News story

Ten reasons why we need a Bill to make these reforms work

This news article was published under the 2010 to 2015 Conservative and Liberal Democrat coalition government

Health Minister Simon Burns explains why the Health and Social Care Bill is needed to make the changes that are being proposed for the NHS. …

Health Minister Simon Burns explains why the Health and Social Care Bill is needed to make the changes that are being proposed for the NHS.

Many people have said that we don’t need legislation to make the changes we’re proposing for the NHS. But we don’t believe we can deliver change on the scale we need without making changes to the law. Here are some of the reasons why.

  1. If we want to reduce bureaucracy and management costs, then we need legislation. The Bill gets rid of two layers of management in primary care trusts and strategic health authorities. The reforms will save £4.5 billion over the lifetime of this Parliament, which will be reinvested in healthcare.

  2. If we want to give doctors and nurses significantly more power than they have now to provide care for their patients, then we have to change the law.  Of course, without a Bill, we can ask the managers who run primary care trusts and decide how NHS money is spent to involve doctors and nurses.  But without the Bill, doctors and nurses will always run the risk of having their decisions second-guessed by the managers running these organisations. We know this because we’ve tried before to give health professionals a greater say in the decisions made by primary care trusts, and it simply didn’t work.

  3. Most people agree that local authorities, because they’re also in charge of schools, town planning, transport and housing, should also be in charge of public health. But we can’t do this without changing the law. Without the Bill, we can’t transfer powers or money from the NHS to local authorities - they won’t be able to play their full role on public health.

  4. Most people agree the health and wellbeing boards - which bring together local people and key local services - are a great idea. But without the Bill, they won’t have any power. They’ll be able to give advice about the health needs of the local population, but no one will be obliged to take any notice.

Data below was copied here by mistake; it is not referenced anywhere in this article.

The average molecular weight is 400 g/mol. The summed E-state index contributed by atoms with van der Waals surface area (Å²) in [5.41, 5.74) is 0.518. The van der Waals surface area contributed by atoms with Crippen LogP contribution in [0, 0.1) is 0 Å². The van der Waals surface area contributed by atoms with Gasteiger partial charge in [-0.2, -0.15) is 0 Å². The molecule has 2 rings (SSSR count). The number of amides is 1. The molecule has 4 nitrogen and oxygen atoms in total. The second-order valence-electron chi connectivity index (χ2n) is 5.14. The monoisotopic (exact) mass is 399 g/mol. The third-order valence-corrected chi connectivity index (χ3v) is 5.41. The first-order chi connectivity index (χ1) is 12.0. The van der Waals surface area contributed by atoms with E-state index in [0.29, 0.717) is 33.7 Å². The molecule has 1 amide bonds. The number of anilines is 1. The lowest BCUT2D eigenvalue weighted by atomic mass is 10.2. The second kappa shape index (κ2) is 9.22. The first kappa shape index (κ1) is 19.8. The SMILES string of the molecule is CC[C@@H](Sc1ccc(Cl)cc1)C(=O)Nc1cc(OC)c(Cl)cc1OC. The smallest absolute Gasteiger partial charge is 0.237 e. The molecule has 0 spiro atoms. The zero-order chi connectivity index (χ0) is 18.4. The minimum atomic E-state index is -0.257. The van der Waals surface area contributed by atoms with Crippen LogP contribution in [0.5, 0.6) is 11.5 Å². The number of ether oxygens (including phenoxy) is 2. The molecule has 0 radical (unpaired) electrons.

5. We need this to Bill prevent discrimination in favour of private health companies over the NHS - it’s the first piece of legislation to do this.

  6. Most people agree that we should give more power to patients - that they should have more choice and be much more involved in decisions about their care. But it’s this Bill that makes that explicit in law. So if you have cancer, and you want a say in what treatment you have, wherever you live, whoever your GP is, your views and preferences have to be taken into account when deciding your care and treatment - no decision can be made about you without you.

  7. For decades, governments have tried to reduce the health gap between rich and poor. But in many areas, the gap is getting wider. A man born in Blackpool will still die 11 years earlier than a man born in Kensington and Chelsea. The Bill puts in law for the first time a duty on the NHS to tackle health inequality.*

  8. Many governments have tried unsuccessfully to integrate health and social care services. But in most parts of the country, it’s still not happening.  The Bill places a duty on key organisations to integrate health and social care services.

  9. Currently, patients do not have a very strong voice in the system. But through HealthWatch, they will have a hotline to the Care Quality Commission and the NHS Commissioning Board. If a group of people say there are serious problems at a particular hospital, but they’re being ignored by the local trust, through HealthWatch, they will be able to take their concerns directly to the Care Quality Commission.

  10. As 52 NHS medical directors and chief executives have pointed out, without the Bill, many NHS trusts will have to shelve their plans for future improvements to patient care. The Bill changes the current arbitrary private patient cap that stifles the development of groundbreaking new treatments by the likes of Great Ormond Street and the Royal Marsden that NHS patients will benefit from.

  • 17 February update: The last sentence in paragraph no. 7 was factually amended by deleting the words ‘and local government’ after ‘…a duty on the NHS’.